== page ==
A: Vendors should keep in mind that winning the federal contract does not necessarily translate into a higher-valued contract. CGI’s contract with HHS to build the federally-facilitated model (a three-year base term, with two, one-year renewal options) is worth $94 million vs. California’s HIX, which came out to $359 million (a five-year base term, with three, one-year renewal options). The solutions resulting from these statewide initiatives are long term; as a result, maintenance and enhancements to these systems are inevitable, which is another opportunity for vendors.

Future federal contracts for FirstNet are unknown in terms of how many contracts will be available and what their value will be. Therefore, going after large states such as California, Florida, Pennsylvania, Illinois, Texas and Virginia may yield larger contracts. Minnesota is in the process of awarding a contract for its broadband network, which may give vendors a glimpse at what these systems will cost and the length of maintenance contracts that will add steady revenue.

Q: What does this say for future federal initiatives?

A: You can never really get involved too early with these types of efforts. Avoid letting state pushback or stalling efforts get in the way of designing innovative solutions. Just because states may be dragging their feet does not mean vendors should as well. States that wait until the last minute will be looking for solutions fast, and vendors that are ready to come in and implement credible solutions will be highly sought.

Acting early and being ready for late implementers will be essential for FirstNet vendors. Building credibility and trust from broadband systems and other large-scale radio projects will show federal and state governments that your company can get the job done properly without exceeding budgets.

Q: How does federal guidance affect implementation? Did this have an effect on states’ ability to fund the project, and are the budgets ever correct?

A: There is no doubt that the lack of HHS guidance in the initial launch of the HIX initiative paralyzed states in their planning efforts – they were frustrated by the slow release of requirements for the numerous components of implementing an exchange. Much of this may have been due to the fact that HHS was unsure how these novel systems should look. Fortunately for states, HHS did a phenomenal job of pumping money (more than $4 billion awarded so far) to the states at various stages to help fund implementation. Still, the initial lack of guidance released by HHS may have contributed to some states underestimating the level of funding needed to develop their solutions. As a result, many states ended up applying for multiple rounds of funding.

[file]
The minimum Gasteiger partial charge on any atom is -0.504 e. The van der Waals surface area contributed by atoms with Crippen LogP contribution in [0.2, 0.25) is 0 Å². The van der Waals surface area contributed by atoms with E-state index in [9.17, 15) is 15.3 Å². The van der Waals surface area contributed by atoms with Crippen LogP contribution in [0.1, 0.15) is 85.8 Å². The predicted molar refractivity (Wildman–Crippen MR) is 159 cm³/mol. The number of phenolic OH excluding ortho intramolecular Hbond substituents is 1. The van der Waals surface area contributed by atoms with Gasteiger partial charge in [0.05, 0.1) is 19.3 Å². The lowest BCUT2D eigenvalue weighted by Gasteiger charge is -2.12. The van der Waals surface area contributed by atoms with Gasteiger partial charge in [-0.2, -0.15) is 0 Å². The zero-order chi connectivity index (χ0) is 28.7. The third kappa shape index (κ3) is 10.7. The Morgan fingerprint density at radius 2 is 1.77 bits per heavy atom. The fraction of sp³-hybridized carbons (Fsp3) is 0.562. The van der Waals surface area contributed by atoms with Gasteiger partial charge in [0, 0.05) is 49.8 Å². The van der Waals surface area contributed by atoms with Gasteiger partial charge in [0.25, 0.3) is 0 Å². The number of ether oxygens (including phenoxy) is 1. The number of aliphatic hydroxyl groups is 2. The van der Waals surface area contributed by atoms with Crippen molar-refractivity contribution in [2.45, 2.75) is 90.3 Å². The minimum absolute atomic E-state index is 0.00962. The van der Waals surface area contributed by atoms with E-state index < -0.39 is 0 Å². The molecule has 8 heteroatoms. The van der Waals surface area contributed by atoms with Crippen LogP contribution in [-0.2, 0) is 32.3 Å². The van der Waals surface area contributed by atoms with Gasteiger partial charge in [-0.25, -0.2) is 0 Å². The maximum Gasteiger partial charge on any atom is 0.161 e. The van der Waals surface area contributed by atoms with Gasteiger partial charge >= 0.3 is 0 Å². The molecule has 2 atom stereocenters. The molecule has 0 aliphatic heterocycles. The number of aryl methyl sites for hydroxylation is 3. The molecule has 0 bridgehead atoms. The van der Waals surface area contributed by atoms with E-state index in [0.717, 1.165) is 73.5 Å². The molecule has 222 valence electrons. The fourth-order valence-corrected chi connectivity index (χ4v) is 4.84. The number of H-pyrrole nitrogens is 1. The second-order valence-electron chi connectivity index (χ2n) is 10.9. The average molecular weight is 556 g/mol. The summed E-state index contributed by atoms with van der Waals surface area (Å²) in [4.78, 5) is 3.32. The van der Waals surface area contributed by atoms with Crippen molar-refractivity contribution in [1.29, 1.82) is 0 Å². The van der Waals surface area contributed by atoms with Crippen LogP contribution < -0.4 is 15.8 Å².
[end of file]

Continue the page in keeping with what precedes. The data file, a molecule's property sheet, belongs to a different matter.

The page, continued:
While it is still early in the game for FirstNet, states are in wait-and-see mode regarding next steps. Many of the overall requirements have been established, but some states have already developed broadband networks (Mississippi) and must wait for approval from the FCC to green light the system. The FirstNet Board is acting as quickly as possible, but with a network of unprecedented size, moving slowly will ensure mistakes are avoided. States are trying to develop inventories and determine what funding they will have should they opt out, or what funding they can contribute if they opt in. FirstNet has established a $7 billion budget with approximately $135 million for state grants. It is not clear whether this will be enough money, but grant funding will likely need to be expanded.

Q: So, state-run vs. federal-run: Which is better?

A: FirstNet can learn from the HIX federal model because HIX had federally developed systems and state-developed systems, both of which must work in unison – just as FirstNet will operate. The federal guidelines and standards for FirstNet need to be clear cut to ensure states that build their own system can easily connect to the federal network. States do not want to spend millions just to learn their system cannot connect to FirstNet.

Another point to consider is that state-run solutions allow for more unique infrastructure. With the HIXs, these systems must integrate with other existing eligibility systems within a state. For that, a solution that has been built to consider existing infrastructure undoubtedly helps.

On the flip side, being part of the federal solution’s development offers more experience with standardization and determining how to ensure the system will be able to work nationwide. As mentioned, vendors involved in this type of implementation are at an advantage as they are able to leverage lessons learned from the federal system to state-facilitated models.